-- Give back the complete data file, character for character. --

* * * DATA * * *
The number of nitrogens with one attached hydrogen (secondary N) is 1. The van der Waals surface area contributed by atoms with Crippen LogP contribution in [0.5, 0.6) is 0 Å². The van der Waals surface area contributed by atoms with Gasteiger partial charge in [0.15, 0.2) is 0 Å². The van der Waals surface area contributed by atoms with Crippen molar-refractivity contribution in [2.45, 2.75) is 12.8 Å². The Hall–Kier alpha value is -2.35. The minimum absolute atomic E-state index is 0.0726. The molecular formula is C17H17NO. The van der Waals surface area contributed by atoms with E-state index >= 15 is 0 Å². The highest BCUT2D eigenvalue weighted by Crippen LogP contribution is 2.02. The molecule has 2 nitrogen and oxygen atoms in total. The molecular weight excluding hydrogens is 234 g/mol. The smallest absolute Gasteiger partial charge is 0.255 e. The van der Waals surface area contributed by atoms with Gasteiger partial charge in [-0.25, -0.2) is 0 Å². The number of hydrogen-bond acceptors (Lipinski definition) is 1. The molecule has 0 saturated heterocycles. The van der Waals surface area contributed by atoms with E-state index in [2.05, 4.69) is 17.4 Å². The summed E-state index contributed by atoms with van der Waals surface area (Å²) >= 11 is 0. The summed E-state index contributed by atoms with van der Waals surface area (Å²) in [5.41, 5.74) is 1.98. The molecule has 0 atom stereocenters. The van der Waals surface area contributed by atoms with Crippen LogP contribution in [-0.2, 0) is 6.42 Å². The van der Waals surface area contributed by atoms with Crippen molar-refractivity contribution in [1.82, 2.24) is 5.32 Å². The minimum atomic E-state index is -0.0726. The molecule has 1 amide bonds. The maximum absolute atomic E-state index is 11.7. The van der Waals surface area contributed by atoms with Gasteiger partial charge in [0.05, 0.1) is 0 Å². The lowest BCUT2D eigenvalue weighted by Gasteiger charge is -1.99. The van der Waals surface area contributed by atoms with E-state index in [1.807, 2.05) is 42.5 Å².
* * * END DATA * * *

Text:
The number of nitrogens with one attached hydrogen (secondary N) is 1. The van der Waals surface area contributed by atoms with Crippen LogP contribution in [0.5, 0.6) is 0 Å². The van der Waals surface area contributed by atoms with Gasteiger partial charge in [0.15, 0.2) is 0 Å². The van der Waals surface area contributed by atoms with Crippen molar-refractivity contribution in [2.45, 2.75) is 12.8 Å². The Hall–Kier alpha value is -2.35. The minimum absolute atomic E-state index is 0.0726. The molecular formula is C17H17NO. The van der Waals surface area contributed by atoms with E-state index >= 15 is 0 Å². The highest BCUT2D eigenvalue weighted by Crippen LogP contribution is 2.02. The molecule has 2 nitrogen and oxygen atoms in total. The molecular weight excluding hydrogens is 234 g/mol. The smallest absolute Gasteiger partial charge is 0.255 e. The van der Waals surface area contributed by atoms with Gasteiger partial charge in [-0.25, -0.2) is 0 Å². The number of hydrogen-bond acceptors (Lipinski definition) is 1. The molecule has 0 saturated heterocycles. The van der Waals surface area contributed by atoms with E-state index in [2.05, 4.69) is 17.4 Å². The summed E-state index contributed by atoms with van der Waals surface area (Å²) >= 11 is 0. The summed E-state index contributed by atoms with van der Waals surface area (Å²) in [5.41, 5.74) is 1.98. The molecule has 0 atom stereocenters. The van der Waals surface area contributed by atoms with Crippen LogP contribution in [-0.2, 0) is 6.42 Å². The van der Waals surface area contributed by atoms with Crippen molar-refractivity contribution in [1.82, 2.24) is 5.32 Å². The minimum atomic E-state index is -0.0726. The molecule has 1 amide bonds. The maximum absolute atomic E-state index is 11.7. The van der Waals surface area contributed by atoms with Gasteiger partial charge in [0.05, 0.1) is 0 Å². The lowest BCUT2D eigenvalue weighted by Gasteiger charge is -1.99. The van der Waals surface area contributed by atoms with E-state index in [1.807, 2.05) is 42.5 Å².